Posted by: Renae Abboud

When I first met her I knew she would be special to my experiences at Camp Agape. She had no worry or concern of what others thought. She openly and without care wore her emotions on her sleeve. She would sing loudly and dance with her headphones on even though her limited communication skills made it difficult for others to understand her. And she was free from the social obligations we all experience daily.

I had the privilege of spending my volunteer time at Camp Agape dedicated to being her buddy. We practiced archery, painted her nails bright blue, walked in the sand by the river and buried my feet, made a necklace to wear for her special night, and more. She constantly talked about her favorite TV show, loved to try and put my hair in a ponytail, got excited and laughed when she caught 2 fish in the pond, and got frustrated when people didn’t understand her. I watched her tear up when she struggled to get up the stairs from the river and cry when her bright blue nail polish chipped. And with each day she showed she had more trust in our friendship as she put her hand over my shoulder, pulled my arm so that I was closer to her, and eventually shared her music headphones with me.

On our final day together at Camp Agape we sat in the grass watching other children play a water balloon game. She leaned against me but her weight was pressing hard on my right leg. I told her that it hurts when she presses against my leg because I had surgery there from cancer. All of the kids at Camp Agape were touched by cancer, including her. Immediately she looked at me with a sweet compassion. She sat up, taking her weight off of me, and although difficult to understand her she asked me where. I pointed while telling her that I had surgery on my leg and that it still makes my leg hurt when people press on it. She was empathetic in her soft expression and it wasn’t with a look of pity. It was a look that said, “I understand.” With her limited ability to verbalize, I still sensed her understanding of who I was. An understanding of why I was there as her buddy. And an understanding of the love that comes from Camp Agape.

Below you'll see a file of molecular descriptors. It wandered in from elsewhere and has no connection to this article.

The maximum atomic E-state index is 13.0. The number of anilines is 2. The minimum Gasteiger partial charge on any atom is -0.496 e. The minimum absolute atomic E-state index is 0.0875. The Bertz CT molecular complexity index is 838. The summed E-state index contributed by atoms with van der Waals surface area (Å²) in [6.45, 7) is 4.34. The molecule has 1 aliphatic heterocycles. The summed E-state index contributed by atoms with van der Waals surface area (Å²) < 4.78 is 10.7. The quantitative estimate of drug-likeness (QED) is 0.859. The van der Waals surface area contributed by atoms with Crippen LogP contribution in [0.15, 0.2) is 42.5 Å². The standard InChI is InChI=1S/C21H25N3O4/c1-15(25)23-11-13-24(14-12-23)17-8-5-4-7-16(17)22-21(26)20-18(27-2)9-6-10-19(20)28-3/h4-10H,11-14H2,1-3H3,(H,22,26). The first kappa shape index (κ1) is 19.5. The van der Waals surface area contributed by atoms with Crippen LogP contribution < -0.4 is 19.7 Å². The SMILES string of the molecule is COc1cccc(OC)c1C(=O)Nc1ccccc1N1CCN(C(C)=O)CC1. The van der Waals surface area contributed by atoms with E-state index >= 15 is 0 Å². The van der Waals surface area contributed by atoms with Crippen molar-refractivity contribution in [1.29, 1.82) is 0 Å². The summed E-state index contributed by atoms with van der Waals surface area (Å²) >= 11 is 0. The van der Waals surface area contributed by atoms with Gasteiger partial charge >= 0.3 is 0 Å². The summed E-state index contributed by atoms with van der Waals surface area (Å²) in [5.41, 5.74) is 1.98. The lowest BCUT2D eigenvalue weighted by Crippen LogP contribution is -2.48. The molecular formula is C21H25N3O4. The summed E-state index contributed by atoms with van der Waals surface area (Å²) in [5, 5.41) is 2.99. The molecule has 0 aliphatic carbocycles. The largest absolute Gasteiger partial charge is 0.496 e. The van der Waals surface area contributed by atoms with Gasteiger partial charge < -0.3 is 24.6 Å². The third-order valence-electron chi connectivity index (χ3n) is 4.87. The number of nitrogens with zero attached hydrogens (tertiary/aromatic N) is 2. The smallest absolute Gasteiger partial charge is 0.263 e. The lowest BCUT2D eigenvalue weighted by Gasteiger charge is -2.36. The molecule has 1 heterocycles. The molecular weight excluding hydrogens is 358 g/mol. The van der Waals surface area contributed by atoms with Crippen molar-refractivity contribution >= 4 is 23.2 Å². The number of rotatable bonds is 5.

I knew that final night at camp was going to be emotional. As the parents and children with cancer stood up to share their experiences and thanks to the Camp Agape team for the opportunities they gave the families, the word that kept coming up was love. Kids with cancer kept saying that they were so happy to step away from the reality of their world of cancer and be filled with the love they received at this special camp. I remembered these same feelings as well. When I was diagnosed I wanted everything to just be back to normal. To be the person I was and to forget about the daily reminders of cancer. To provide them this opportunity, this love, was priceless.

If you walked the camp you may not have even noticed which kids had cancer and who the siblings were. But it didn’t matter because each child was there to be free. Free from the pain, free from the fear… free from cancer. You would hear the constant giggles and see them running, laughing, playing, and embracing the joys and excitement that Camp Agape brought them. And most importantly you would feel the love, the agape filling the heart of each special person. Thank you Camp Agape (αγάπη) Camp Love. And thank you to my buddy.

Renae Abboud has been in remission from cancer since 1997. She volunteers at Camp Agape as the committee head of our Children’s Activities. She is the mother of three boys, and finds comfort and purpose in giving her extra time to cancer awareness and support.